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1

It can make sense to insert data in order. There's lots of caveats to this though. If the data isn't frequently updated and if you're using certain types of tables or indexes (e.g. IOT, clustered indexes). Being in order means that if you're doing a range scan of the ordered column (e.g. BETWEEN x AND Y) then the data is more likely to be in a ...


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I've solved it by doing the following: SELECT nWidth, nHeight, nColumn, (SELECT MAX(t.nRow + (t.nHeigth - 1)) FROM test t WHERE t.nRow = tp.nRow GROUP BY t.nRow LIMIT 1) AS nRow FROM test tp ORDER BY nRow, tp.nColumn This will get the max from the row number plus it's heigth minus 1. So, if we have a row that has a cell with height equal or higher ...


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Although the syntax for CREATE INDEX supports an option for defining the index as ascending or descending, in the most common two storage engines (InnoDB and MyISAM), this index option is a no-op. There is no such thing as an "ascending" or "descending" index, they are just indexes and can be used for sorting in either direction. But in the case you ...


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One way: SELECT id FROM products WHERE details->'make' = ? OR details->'model' = ? OR details->'year' = ? ORDER BY CASE WHEN details->'make' = ? THEN 0 ELSE 1 END + CASE WHEN details->'model' = ? THEN 0 ELSE 1 END + CASE WHEN details->'year' = ? THEN 0 ELSE 1 END; It's a bit simpler to invert the logic: ...


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Can you please post an example of your query? Without knowing what your query structure look likes, this will be difficult to fix. However here is an example that may point you in the right direction based off of your post title, in regards to ORDER and GROUP: SELECT pkey, COUNT(int), FROM my_table LEFT JOIN this_table USING (key) GROUP BY 1 ...


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There is no "default" order in the RDBMS. Just because tables are not lists but sets. Imagine records as a cards in a big bag, not in a stack. There is no guarantee that cards will be fetched from the bag in some specific order. Yes, cards are enumerated by primary key, but you have to request the fetching in that specific order. It is not the default order ...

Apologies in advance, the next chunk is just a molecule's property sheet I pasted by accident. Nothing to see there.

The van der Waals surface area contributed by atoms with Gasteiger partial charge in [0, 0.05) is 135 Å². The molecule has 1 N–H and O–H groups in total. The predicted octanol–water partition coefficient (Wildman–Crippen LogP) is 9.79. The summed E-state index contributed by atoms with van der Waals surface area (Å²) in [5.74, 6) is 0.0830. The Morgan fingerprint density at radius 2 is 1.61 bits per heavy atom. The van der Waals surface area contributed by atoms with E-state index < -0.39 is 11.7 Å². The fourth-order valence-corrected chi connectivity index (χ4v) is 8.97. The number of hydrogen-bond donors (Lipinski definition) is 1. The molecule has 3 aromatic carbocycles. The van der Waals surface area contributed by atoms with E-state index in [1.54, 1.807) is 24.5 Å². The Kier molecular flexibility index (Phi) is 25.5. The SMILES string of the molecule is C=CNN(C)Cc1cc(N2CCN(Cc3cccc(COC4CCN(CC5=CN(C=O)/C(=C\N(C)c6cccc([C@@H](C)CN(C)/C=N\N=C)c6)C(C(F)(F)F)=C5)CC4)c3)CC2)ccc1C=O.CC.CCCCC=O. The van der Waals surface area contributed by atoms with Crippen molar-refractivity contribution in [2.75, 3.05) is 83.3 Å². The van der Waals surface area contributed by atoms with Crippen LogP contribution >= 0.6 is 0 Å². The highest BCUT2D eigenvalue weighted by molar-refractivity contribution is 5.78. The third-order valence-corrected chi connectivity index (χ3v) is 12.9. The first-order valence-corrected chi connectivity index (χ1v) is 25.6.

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(this grew a little long to be a comment) As miracle173 says, this is not standard SQL as there are fields in the SELECT clause that are neither in the GROUP BY or in an aggregation function, meaning their values are undefined: for any given piece.Name there could be any number of prices and providers by there is only space to output up to one. This means ...


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The order of execution for SQL query is FROM & JOIN -determine table & filter rows WHERE -more filters on the rows GROUP BY -Combine rows in group HAVING - filters on group ORDER BY - arrange the remaining rows Does group by get a random record from the table ? Answer is No. Is Order by working first and then Group by gets the first record? ...


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Use PK columns Sorting by all columns of a table is potentially (very) expensive or sometimes simply impossible. Example: table with a json column or xml, or point or one of many other data types which cannot be used in ORDER BY, lacking the necessary operators. You get an exception. If it doesn't fail, it should work for your purpose, but it still would ...


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without bothering to list every column in the ORDER BY clause For just that goal, ORDER BY tablename.* does work. If there are several tables involved, we can always write: SELECT * FROM (select ... complex query...) as T order by T.*; If the resultset has many wide rows making the sort inefficient, sorting a hashed representation instead might be a ...



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